Parasites and Snail Personality

When individual animals show consistent behavioral responses in different scenarios or in similar scenarios across time, and individuals vary in their responses, we can say that there are behavioral ‘types’ or personalities in that animal population. For instance, some animals might have aggressive personalities, where those individuals are consistently more aggressive than other individuals in the population. Personality is getting a lot of attention in disease ecology right now because particular animal behavioral traits (or suites of personality traits = behavioral syndromes) might increase an individual’s risk of becoming infected by a pathogen or the probability that an infected individual transmits a pathogen. For instance, I recently blogged about how Tasmanian devils that receive many head wounds in aggressive encounters (=lower social rank individuals) are less likely to become infected by Tasmanian devil facial tumor disease than individuals with fewer head wounds (=more aggressive/higher social rank individuals).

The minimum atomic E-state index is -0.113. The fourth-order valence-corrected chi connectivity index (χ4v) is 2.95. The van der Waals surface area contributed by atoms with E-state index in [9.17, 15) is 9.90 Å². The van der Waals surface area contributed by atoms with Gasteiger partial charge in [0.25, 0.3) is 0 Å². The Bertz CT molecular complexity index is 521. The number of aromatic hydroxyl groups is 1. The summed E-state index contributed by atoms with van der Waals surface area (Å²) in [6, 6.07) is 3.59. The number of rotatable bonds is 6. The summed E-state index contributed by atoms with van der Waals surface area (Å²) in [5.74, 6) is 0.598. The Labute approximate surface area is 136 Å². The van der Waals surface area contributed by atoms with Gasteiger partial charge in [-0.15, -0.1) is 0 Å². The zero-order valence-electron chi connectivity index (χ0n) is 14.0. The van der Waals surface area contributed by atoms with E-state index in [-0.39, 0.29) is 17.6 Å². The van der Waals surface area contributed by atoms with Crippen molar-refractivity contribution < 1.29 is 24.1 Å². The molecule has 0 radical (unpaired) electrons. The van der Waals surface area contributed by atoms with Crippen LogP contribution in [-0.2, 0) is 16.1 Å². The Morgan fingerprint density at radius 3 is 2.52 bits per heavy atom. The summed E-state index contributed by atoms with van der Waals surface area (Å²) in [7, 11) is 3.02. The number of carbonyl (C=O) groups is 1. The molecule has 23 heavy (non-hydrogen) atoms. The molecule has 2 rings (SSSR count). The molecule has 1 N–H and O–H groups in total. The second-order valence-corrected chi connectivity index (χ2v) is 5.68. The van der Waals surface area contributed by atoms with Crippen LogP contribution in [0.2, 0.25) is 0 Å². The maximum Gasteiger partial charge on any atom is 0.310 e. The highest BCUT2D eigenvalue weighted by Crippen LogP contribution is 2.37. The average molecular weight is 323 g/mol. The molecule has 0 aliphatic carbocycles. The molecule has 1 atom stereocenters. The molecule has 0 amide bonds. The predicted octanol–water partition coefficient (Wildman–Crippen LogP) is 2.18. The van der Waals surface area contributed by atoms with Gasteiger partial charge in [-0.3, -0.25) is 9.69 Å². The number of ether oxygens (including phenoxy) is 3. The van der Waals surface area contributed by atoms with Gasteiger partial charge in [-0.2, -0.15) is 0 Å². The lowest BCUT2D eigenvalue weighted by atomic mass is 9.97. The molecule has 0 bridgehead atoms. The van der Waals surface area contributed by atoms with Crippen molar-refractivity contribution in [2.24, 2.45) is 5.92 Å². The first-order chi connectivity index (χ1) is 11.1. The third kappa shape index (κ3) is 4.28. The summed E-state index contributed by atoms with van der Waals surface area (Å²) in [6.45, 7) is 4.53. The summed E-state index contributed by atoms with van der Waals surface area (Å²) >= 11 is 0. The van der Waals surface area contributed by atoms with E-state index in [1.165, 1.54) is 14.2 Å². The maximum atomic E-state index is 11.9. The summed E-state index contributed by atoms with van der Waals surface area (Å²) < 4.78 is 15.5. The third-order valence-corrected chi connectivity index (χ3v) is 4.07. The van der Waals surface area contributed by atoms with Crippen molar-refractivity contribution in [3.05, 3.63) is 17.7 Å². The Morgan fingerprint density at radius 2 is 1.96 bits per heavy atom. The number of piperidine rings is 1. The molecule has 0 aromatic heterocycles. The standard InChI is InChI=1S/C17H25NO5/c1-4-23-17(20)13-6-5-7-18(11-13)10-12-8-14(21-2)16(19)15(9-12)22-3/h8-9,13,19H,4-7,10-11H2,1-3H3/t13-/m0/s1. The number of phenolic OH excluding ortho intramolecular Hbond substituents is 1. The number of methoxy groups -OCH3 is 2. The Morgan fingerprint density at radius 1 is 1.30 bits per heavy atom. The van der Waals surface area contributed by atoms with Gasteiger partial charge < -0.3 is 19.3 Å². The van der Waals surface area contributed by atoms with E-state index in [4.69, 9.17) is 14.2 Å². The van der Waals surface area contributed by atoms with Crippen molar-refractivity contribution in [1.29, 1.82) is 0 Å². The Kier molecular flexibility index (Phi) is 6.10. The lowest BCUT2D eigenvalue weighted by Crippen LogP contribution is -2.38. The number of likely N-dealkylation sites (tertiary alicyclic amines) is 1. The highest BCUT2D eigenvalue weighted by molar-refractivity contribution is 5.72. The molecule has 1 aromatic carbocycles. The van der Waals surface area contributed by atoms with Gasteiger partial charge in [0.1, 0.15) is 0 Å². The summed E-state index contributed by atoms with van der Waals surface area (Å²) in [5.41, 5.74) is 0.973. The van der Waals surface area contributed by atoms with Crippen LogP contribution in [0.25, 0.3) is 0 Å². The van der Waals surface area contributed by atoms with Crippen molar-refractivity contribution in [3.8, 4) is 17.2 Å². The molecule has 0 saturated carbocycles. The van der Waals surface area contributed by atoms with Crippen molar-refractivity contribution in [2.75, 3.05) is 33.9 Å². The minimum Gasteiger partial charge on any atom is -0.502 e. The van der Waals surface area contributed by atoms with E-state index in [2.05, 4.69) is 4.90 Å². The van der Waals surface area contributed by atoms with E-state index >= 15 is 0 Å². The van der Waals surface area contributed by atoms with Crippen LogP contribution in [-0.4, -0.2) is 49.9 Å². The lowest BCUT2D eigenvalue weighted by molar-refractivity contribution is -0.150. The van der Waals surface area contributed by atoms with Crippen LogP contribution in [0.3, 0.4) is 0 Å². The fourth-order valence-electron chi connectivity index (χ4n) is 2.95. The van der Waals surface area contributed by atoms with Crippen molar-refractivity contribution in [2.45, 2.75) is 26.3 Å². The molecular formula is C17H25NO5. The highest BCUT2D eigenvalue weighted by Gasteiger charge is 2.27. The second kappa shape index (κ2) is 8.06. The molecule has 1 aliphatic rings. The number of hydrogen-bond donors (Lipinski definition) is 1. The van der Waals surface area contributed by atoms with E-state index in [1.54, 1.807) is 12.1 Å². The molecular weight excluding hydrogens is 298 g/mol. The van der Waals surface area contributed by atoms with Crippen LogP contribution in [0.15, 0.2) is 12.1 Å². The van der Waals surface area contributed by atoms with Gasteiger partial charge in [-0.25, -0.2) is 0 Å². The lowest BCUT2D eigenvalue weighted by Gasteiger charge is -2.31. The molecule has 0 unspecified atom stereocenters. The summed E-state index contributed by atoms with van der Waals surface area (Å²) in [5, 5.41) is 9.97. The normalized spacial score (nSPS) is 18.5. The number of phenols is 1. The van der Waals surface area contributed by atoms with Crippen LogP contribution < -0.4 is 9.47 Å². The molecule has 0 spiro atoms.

In a recent study, Seaman and Briffa (2015) set out to determine (1) whether snails have personalities and (2) whether snail personality traits are related to trematode infection status. The personality trait that they considered was “re-opening” time, which was a measure of how reluctant the snail was to re-open it’s operculum after being poked by the investigator. I’m not ashamed to say that this reads like an excerpt from the description of my dream job: “All observations were carried out by a single observer who had practised touching snail’s feet with a consistent level of pressure.”

Seaman and Briffa (2015) found that snails did have consistent responses to the mock predation encounters, where individual snails took consistently more or less time than average to re-open their operculum. Additionally, snails that were first intermediate hosts for trematodes (i.e., castrated snails) had longer re-open times, on average.